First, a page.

I have been coming to this city for many years. Forty years ago my father was posted here and I spent most of my holidays in Vienna. And I wish it were possible, just for ten minutes, fifteen minutes, to take all of you outside in a time machine and go back forty years and see what the city of Vienna was like forty years ago. Provincial, grey, drab to some extent, oriented towards history, at the very fringes of Europe. And now look at Vienna - bustling, international, one of the capitals of the world, diverse, at the front of innovation, where people meet from all over the world and where tolerance is written in capitals. So when people say 'Europe, what did it ever do for us?' look at Vienna for two minutes and how Vienna has changed because Europeans finally put an end to the European divide in 1989.

I am proud to be here and I am happy to be here, but I also know that what happened in the past isn't really going to help people support you for what you're going to do in the future.

There is a famous story about the election campaign right after the Second World War in the United Kingdom where Winston Churchill was running against Clement Attlee. Churchill ran his campaign on his war record, which is logical. Attlee ran his campaign with a great level of modesty about the future, about what he wanted to do with health care and housing.

Of course, the great Churchill made fun of him. He said, 'yes indeed it's a campaign on modesty and I recognize that. Mr. Atlee is indeed a modest man, but then again, Attlee has a lot to be modest about.' But he won the election, Attlee, because politics is not about the past, it is about the future. And that is what I want to talk to you about today. Because these are challenging times for us – for Europe and for fundamental rights.

Almost daily, we see attacks on our values and our way of life: on things that we hold dear, that are fundamental, that enable us to live freely and in harmony with our fellow human beings.

Just a couple of days ago, a young woman whom I had known for 20 years, a slight person, with more energy in her than your average energy plant. With more heart than anybody I have ever met. Who had fundamental rights as her driving principle, who worked for anyone in need, who was always there to help anyone who wanted her help. She was murdered outside of her surgery in Leeds because of her convictions. And I will miss Jo Cox, and I will miss everything she represents in her. And I hope we will honour her memory of continuing to fight for fundamental rights.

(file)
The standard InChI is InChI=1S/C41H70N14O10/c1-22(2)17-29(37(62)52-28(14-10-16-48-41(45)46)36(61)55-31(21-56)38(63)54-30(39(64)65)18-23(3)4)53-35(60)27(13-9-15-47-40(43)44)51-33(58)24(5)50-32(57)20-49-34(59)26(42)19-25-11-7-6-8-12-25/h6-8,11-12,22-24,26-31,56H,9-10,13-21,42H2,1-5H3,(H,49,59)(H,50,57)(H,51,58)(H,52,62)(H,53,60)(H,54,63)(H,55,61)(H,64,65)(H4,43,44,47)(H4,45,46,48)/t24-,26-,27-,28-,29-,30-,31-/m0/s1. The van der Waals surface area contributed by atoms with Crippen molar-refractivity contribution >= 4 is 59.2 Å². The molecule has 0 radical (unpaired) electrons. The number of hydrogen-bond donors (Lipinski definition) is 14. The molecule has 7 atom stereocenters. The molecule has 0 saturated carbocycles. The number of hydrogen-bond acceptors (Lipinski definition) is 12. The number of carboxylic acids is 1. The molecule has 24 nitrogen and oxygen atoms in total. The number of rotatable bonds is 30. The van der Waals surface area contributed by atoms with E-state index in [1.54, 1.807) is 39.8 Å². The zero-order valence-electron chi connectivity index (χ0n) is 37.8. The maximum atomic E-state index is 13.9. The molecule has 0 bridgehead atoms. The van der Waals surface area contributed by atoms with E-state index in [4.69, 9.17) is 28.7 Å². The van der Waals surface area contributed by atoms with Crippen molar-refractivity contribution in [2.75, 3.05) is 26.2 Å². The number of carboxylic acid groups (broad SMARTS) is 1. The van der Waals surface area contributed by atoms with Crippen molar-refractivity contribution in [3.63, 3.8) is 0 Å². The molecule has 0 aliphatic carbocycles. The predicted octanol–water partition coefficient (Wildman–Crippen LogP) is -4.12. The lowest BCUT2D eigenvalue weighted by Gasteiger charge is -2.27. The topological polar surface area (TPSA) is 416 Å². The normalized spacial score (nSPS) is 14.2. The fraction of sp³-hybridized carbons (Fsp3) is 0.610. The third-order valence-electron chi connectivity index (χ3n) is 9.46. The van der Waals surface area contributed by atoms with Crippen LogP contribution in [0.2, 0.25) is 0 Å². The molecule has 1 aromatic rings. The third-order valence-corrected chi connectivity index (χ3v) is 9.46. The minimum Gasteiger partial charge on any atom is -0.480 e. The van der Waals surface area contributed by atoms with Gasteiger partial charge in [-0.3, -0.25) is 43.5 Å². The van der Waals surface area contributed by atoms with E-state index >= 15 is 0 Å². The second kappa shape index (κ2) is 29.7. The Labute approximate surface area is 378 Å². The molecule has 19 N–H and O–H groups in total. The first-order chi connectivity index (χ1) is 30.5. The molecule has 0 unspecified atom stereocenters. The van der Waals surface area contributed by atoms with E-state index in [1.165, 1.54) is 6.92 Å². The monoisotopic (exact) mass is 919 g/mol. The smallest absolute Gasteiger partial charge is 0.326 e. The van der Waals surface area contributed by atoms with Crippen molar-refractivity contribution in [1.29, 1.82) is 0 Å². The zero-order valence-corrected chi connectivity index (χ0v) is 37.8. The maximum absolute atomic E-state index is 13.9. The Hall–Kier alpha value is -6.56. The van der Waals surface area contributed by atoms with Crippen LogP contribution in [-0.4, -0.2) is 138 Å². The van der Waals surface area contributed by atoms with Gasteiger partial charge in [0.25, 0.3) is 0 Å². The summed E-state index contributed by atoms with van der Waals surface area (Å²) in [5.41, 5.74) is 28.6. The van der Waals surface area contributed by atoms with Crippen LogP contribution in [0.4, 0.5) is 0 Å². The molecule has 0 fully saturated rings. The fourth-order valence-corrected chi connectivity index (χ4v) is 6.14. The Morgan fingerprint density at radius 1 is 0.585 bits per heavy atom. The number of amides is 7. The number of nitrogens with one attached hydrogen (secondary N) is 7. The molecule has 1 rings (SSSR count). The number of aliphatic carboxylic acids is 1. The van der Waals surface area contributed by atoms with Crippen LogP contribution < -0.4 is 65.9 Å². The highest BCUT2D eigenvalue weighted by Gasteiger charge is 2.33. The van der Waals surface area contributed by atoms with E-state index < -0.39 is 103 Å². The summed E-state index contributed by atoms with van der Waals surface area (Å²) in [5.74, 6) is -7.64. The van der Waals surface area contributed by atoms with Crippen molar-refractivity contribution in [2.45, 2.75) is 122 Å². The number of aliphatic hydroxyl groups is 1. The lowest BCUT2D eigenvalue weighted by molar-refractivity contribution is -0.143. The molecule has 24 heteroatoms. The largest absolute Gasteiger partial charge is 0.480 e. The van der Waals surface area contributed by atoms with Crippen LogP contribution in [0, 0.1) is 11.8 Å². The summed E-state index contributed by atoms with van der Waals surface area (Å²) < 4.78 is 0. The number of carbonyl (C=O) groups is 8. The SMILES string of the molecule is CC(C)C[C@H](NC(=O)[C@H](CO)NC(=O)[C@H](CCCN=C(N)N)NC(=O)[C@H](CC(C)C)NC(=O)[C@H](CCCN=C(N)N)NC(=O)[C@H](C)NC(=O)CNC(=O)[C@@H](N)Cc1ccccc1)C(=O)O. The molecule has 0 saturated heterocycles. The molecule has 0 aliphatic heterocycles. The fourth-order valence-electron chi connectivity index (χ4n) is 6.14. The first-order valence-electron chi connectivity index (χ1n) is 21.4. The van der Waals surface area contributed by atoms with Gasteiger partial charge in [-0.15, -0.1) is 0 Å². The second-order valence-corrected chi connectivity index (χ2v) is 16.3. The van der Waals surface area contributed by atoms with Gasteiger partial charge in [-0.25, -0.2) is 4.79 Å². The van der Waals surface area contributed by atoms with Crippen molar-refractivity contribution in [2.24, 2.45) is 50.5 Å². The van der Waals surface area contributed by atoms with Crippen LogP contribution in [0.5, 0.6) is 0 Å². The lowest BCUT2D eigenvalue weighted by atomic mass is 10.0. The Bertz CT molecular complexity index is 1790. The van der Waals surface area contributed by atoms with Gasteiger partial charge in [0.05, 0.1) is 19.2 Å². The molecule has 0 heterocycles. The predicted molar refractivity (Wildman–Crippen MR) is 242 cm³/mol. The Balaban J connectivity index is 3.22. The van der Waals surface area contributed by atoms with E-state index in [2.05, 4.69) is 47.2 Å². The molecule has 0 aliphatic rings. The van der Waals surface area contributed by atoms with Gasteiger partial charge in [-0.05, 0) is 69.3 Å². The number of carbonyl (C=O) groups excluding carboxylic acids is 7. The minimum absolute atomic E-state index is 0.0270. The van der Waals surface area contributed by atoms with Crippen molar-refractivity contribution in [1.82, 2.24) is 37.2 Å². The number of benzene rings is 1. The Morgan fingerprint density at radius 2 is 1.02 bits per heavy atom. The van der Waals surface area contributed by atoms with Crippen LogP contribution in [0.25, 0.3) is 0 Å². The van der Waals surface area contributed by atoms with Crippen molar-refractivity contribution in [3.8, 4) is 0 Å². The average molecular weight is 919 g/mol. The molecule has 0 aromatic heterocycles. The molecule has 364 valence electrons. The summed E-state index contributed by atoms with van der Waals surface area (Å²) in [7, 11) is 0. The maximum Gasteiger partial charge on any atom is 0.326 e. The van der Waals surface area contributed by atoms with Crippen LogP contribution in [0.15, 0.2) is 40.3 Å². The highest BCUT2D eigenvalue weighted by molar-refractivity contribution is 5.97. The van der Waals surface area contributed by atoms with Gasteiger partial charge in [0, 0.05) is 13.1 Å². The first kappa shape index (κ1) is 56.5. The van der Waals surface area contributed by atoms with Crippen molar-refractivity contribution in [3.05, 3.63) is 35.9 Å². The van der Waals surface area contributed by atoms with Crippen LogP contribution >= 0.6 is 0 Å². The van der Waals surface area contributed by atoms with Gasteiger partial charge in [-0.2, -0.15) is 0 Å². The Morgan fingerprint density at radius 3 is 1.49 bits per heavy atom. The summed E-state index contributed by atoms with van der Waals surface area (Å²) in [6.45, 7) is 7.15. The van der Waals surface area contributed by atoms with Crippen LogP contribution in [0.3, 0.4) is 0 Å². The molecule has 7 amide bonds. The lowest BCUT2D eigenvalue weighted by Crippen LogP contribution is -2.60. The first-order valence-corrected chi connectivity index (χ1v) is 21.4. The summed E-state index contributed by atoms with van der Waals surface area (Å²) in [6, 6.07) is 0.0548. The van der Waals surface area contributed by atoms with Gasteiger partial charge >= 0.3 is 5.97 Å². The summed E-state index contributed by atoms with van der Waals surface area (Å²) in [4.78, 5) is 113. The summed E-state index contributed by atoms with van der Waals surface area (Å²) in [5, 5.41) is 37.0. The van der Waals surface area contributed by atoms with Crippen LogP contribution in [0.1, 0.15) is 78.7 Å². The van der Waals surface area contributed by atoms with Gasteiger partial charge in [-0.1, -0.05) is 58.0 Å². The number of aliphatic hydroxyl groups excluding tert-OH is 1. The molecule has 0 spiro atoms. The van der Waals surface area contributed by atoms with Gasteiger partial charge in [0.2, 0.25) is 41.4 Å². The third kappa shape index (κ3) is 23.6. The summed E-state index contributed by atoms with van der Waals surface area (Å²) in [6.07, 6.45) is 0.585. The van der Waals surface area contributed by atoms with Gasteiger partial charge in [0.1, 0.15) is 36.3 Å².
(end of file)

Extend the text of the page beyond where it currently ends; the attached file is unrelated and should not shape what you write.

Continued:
But also, a few days before that, two people who were not known to the outside world, who did not hold public office, who did serve their community, police officers, were murdered in the privacy of their home before their eyes of their small child. So now we have three children, two in the United Kingdom and one in France, who are now growing up without their mothers and fathers.

And a horrendous terrorist attack in the LGBT community in Orlando, refugee homes attacked, Jewish citizens attacked or spurned because they wear a kippah or they look Jewish.

What in our very societies explains this general rise and intolerance and xenophobia that manifest itself in such events. How can hatred and prejudice express themselves again so freely? What is fuelling public discourse to become in many countries so increasingly polarised. Why are we only talking to each other and no longer listening to each other?

I believe the answer lies in a general climate where –  despite our relative wealth, our collective strength – many citizens experience a genuine feeling of insecurity, of fear. The fear of exclusion, the fear of loss, fear also of what tomorrow holds, fear for their children's future, and fear of the other, of the unknown.

The thing with fear is that it stops us of from looking around us. I think it is a biological fact; someone who is afraid, only sees confirmation of their fear, they go and look for confirmation that their fear is justified and they are not open to the facts that might dispel their fears. There are plenty of politicians in Europe today who are simply itching to keep supplying the evidence that the fear is justified. When fear dominates, we only see threats, not opportunities, and we stop seeing people for what they are: people. And when we cease to recognize somebody else's rights, that in turn undermines the whole value system that safeguards our own rights as well. When we start dehumanising the other, because we see him as a threat to us, we start to dehumanise ourselves.

I know that this picture is rather gloomy. But my intention is certainly not to lower spirits before the Forum even starts. On the contrary, I believe that now more than ever is when we have to fight to uphold our fundamental rights.

More than ever we realise just how much protecting fundamental rights matters for peace in our societies, that are going to be ever more diverse. Because fundamental rights are about recognising and protecting every individual in society. And they are about balancing and reconciling the rights and freedoms we all want to enjoy. One of the elements of modern society sometimes, I also see it in my country, is that we start extrapolating our own personal freedom to such an extent, that we are unwilling to see that the person next to you also wants his or her freedoms and it becomes totally unimportant, because the only thing that matters is me.